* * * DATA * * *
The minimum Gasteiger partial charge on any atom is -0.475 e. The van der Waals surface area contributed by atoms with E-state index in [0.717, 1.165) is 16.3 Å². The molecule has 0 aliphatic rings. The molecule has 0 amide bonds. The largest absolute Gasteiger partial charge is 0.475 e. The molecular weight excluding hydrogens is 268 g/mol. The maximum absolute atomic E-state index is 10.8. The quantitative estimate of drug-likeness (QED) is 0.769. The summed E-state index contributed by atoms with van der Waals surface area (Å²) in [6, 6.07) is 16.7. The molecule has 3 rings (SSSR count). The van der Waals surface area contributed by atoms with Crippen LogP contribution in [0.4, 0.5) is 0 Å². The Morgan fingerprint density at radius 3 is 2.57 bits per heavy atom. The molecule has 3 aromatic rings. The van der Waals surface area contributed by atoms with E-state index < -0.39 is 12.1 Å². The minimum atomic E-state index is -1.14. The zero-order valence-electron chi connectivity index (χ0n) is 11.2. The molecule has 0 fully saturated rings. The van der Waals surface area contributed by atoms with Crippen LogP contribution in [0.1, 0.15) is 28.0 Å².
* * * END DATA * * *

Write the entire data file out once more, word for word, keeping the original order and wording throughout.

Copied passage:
The minimum Gasteiger partial charge on any atom is -0.475 e. The van der Waals surface area contributed by atoms with E-state index in [0.717, 1.165) is 16.3 Å². The molecule has 0 aliphatic rings. The molecule has 0 amide bonds. The largest absolute Gasteiger partial charge is 0.475 e. The molecular weight excluding hydrogens is 268 g/mol. The maximum absolute atomic E-state index is 10.8. The quantitative estimate of drug-likeness (QED) is 0.769. The summed E-state index contributed by atoms with van der Waals surface area (Å²) in [6, 6.07) is 16.7. The molecule has 3 rings (SSSR count). The van der Waals surface area contributed by atoms with Crippen LogP contribution in [0.4, 0.5) is 0 Å². The Morgan fingerprint density at radius 3 is 2.57 bits per heavy atom. The molecule has 3 aromatic rings. The van der Waals surface area contributed by atoms with E-state index < -0.39 is 12.1 Å². The minimum atomic E-state index is -1.14. The zero-order valence-electron chi connectivity index (χ0n) is 11.2. The molecule has 0 fully saturated rings. The van der Waals surface area contributed by atoms with Crippen LogP contribution in [0.1, 0.15) is 28.0 Å².